Nyika, which means “where the water comes from”, is an apt description for a plateau that provides 10% of the water flowing into Lake Malawi, ensuring adequate water levels for marine life within the lake. Away from the lake however, many communities depend on man-made dams for water to sustain their livelihoods. 

Unfortunately, years of poor maintenance in Nyika National Park means that the dams are under disrepair and now require a lot of heavy reconstruction. Peace Parks and partners are currently involved in rehabilitating the dams so Johalize meets with Gavin Wilder, Project Manager, to find out how it is going. 

With climate change causing increasingly erratic weather patterns, the preservation of a national park that contributes so significantly to Malawi’s most precious water source is an important project for Peace Parks to support. 

In all its areas of operation, Peace Parks Foundation works with multiple partners from both the public and private sectors to secure the long-term self-sustainability of conservation areas and Nyika is no exception. Peace Parks and the Government of Malawi are planning to establish a separate governing entity to improve the park’s management effectiveness, which will set the stage for rapid development and more robust conservation efforts. While this is carefully planned and laid out, on-the-ground teams continue to protect Nyika’s natural resources and communities are simultaneously capacitated and strengthened to ultimately step up and take full ownership of their natural heritage.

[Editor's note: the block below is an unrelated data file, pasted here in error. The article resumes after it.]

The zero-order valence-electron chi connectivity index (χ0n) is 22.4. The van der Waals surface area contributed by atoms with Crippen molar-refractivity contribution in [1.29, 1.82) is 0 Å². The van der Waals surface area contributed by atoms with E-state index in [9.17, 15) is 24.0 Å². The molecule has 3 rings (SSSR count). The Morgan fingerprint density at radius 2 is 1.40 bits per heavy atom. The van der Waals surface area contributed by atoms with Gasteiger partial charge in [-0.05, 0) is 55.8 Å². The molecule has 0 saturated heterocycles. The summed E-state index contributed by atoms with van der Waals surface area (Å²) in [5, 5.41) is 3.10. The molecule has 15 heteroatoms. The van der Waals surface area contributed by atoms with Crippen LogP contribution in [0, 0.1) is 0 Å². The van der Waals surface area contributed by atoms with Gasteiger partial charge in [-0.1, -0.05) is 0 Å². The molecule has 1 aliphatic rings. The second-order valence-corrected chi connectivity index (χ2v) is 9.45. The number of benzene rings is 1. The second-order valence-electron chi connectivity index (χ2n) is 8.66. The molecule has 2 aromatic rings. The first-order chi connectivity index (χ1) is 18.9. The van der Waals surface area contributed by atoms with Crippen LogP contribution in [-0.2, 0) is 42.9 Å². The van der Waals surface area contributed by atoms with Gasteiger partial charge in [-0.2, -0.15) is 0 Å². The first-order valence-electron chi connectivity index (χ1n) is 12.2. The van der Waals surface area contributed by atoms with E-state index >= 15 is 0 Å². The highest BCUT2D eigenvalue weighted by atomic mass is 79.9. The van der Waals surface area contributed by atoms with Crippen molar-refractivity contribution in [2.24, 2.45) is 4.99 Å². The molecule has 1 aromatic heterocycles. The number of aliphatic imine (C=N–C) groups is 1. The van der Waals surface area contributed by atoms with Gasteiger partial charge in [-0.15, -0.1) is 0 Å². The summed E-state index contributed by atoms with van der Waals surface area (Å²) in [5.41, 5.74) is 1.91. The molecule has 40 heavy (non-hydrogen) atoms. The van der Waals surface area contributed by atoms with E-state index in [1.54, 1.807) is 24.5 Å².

At the moment, those living around Nyika National Park enjoy controlled harvesting of fast renewable natural resources, such as thatching grass. Community members are also allowed to hang beehives within the park and various entry points have been constructed to allow people to easily harvest honey. To further promote community development and lessen the dependency on natural resources, 25% of the revenue generated by the park is shared with communities.

Peace Parks looks forward to a vibrant future for Nyika National Park and its communities.